Weight reduction brought victory to the Eximus III
For the third consecutive year, Dalarna University participated in the Delsbo Electric competition and for the third consecutive year, won the class. The competition is based on measuring how much energy is used to move one person one kilometer. By lowering the weight using SSAB high strength steel among other things, Dalarna University’s Eximus III vehicle managed to get down to 0.636 Wh/pkm.
Susanna Ottosson, Tony Sömsk, Abdullah Fahik and Simon Emanuelsson have, in addition to ordinary school hours, worked on developing Eximus III, which won its class in the Delsbo Electric competition. Photo: Henrik Hansson
By comparison, Luleå University of Technology’s vehicle Acus, which came in second, had an energy consumption of 0.707 Wh/pkm. Delsbo Electric started as a way to save Dellenbanan from closure. Today, it is a competition where the colleges compete on who can build the most energy-efficient vehicle.
“It’s about proving how energy efficient rail transport is,” said Toný Sömsk, one of eight students who participated on the Dalarna University team.
Lower the weight“The Eximus project is something that the students do outside of regular school hours, hence the name Eximus, which means extraordinary or out of the ordinary,” explained Patrik Kenger, head of Mechanical Engineering at Dalarna University.Since the two predecessors Eximus I and II had both won their competitions and Eximus II even beat world records, the project team soon began to focus on lowering the weight of the vehicle.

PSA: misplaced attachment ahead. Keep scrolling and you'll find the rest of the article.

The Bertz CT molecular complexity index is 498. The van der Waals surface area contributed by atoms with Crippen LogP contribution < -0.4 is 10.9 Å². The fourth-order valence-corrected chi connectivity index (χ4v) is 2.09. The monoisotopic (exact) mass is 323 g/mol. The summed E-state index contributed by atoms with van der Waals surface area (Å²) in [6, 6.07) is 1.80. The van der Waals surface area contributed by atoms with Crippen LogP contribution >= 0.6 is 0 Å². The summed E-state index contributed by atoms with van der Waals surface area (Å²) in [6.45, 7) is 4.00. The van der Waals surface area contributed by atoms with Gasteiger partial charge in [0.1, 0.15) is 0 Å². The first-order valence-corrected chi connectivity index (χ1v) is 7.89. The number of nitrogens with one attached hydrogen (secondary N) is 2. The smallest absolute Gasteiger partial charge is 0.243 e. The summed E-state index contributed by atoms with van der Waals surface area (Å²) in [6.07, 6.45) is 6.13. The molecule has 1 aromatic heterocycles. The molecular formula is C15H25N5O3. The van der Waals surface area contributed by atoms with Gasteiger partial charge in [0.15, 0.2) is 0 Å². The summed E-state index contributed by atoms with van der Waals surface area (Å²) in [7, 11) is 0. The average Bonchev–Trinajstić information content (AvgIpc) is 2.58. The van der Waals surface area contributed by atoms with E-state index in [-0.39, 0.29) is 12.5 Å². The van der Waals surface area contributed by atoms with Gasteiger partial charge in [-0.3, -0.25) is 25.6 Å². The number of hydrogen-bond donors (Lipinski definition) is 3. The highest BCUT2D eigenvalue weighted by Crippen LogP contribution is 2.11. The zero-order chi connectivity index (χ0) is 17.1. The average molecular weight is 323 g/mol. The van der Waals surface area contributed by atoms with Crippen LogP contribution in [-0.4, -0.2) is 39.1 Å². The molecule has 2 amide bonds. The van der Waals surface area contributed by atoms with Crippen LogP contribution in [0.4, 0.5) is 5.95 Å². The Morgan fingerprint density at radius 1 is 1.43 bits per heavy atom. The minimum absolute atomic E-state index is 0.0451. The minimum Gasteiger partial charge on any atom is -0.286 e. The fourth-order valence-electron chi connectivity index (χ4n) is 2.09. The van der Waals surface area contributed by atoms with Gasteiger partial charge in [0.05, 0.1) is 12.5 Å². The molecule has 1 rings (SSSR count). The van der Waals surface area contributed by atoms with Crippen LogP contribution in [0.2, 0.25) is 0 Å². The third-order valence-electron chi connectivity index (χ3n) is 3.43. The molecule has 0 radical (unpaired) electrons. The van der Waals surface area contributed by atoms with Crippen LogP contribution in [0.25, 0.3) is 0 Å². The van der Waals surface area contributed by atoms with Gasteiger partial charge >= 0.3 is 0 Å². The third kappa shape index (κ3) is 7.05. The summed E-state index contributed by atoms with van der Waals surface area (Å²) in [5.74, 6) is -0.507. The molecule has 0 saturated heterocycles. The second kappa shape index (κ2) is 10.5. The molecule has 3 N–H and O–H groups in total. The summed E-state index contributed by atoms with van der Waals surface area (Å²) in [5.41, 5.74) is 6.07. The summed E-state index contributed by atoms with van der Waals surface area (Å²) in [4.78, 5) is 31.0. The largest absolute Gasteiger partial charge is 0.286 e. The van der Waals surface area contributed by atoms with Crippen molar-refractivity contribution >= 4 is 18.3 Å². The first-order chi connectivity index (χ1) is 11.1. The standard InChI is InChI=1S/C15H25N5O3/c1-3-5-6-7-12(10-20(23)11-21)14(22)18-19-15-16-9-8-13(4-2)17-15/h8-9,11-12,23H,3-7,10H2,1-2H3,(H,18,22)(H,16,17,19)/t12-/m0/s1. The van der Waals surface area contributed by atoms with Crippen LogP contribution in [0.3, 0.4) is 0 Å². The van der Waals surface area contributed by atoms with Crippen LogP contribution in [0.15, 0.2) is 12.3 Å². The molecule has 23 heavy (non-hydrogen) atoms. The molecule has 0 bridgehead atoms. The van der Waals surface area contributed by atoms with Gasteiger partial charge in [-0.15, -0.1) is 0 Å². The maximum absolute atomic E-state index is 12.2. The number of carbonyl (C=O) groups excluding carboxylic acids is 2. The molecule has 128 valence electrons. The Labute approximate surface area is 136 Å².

“We started by looking at different materials, such as carbon fiber and, of course, aluminum, as had been used earlier,” said Abdullah Fakih. “Also, how we could make the design more aerodynamic.”
Docol R8 in the drive shaftsBeing able to use high strength steel to lower Eximus’ weight was pure coincidence.
“I told one of my neighbors about the project, who became very interested and as it turned out, worked at SSAB. He provided contact with Marita (Hane), who in turn involved Lars Lagestam,” explained Susanna Ottosson, who was also involved in the project.
With the help of Lagestam, the project team received suggestions on how they could use high strength steel to lower the weight of Eximus III further. Docol 1200 M is used in the wheel enclosure that surrounds the hub and Docol R8, which is developed for racecars, is in the drive shafts.
“If we compare the weight of the drive shafts in Eximus III with Eximus II, the weight is halved,” said Sömsk.
Less than a milliliterThe total weight reduction of Eximus III compared to Eximus II is 31.5 kg. And if compared with Eximus I, the weight reduction is 64.5 kg.
“Most important, however, is that the energy consumption is reduced. Last year, it was calculated that the fuel consumption to transport one person ten kilometers by Eximus II was one milliliter, this year it’s actually even less,” said Sömsk.
This fall it’s time for the next year’s school of engineering students at Dalarna University to further develop Eximus into becoming even more energy-efficient.
“It’s definitely possible to improve Eximus even more. It may just be necessary to alter the thought processes a little.”
The project group included Simon Emanuelsson, Karolina Gilén, Susanna Ottosson, Michelle Jansson, Abdullah Fakih, Tony Sömsk, Frida Nilsson Axelsson and David Lindfeldt, all engineering students at Dalarna University.